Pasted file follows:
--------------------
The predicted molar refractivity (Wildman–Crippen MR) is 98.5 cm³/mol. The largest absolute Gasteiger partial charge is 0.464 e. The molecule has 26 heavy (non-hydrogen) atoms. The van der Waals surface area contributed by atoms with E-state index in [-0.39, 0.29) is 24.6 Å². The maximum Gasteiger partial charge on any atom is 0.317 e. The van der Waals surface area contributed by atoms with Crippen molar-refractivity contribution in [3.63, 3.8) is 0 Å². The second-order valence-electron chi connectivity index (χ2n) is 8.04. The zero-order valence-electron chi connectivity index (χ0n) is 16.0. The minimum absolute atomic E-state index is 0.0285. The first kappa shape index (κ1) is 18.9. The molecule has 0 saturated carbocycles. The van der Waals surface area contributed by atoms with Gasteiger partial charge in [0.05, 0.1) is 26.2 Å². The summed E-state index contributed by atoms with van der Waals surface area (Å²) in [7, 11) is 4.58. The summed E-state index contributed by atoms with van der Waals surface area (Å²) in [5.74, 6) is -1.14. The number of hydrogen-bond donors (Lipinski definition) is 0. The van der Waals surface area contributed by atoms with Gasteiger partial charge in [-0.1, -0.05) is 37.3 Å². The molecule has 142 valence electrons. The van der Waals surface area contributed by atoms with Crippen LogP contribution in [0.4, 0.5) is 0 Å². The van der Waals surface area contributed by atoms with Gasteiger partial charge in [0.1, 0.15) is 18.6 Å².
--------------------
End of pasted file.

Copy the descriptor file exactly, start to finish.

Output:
The predicted molar refractivity (Wildman–Crippen MR) is 98.5 cm³/mol. The largest absolute Gasteiger partial charge is 0.464 e. The molecule has 26 heavy (non-hydrogen) atoms. The van der Waals surface area contributed by atoms with E-state index in [-0.39, 0.29) is 24.6 Å². The maximum Gasteiger partial charge on any atom is 0.317 e. The van der Waals surface area contributed by atoms with Crippen molar-refractivity contribution in [3.63, 3.8) is 0 Å². The second-order valence-electron chi connectivity index (χ2n) is 8.04. The zero-order valence-electron chi connectivity index (χ0n) is 16.0. The minimum absolute atomic E-state index is 0.0285. The first kappa shape index (κ1) is 18.9. The molecule has 0 saturated carbocycles. The van der Waals surface area contributed by atoms with Gasteiger partial charge in [0.05, 0.1) is 26.2 Å². The summed E-state index contributed by atoms with van der Waals surface area (Å²) in [7, 11) is 4.58. The summed E-state index contributed by atoms with van der Waals surface area (Å²) in [5.74, 6) is -1.14. The number of hydrogen-bond donors (Lipinski definition) is 0. The van der Waals surface area contributed by atoms with Gasteiger partial charge in [-0.1, -0.05) is 37.3 Å². The molecule has 142 valence electrons. The van der Waals surface area contributed by atoms with Crippen LogP contribution in [0.4, 0.5) is 0 Å². The van der Waals surface area contributed by atoms with Gasteiger partial charge in [0.1, 0.15) is 18.6 Å².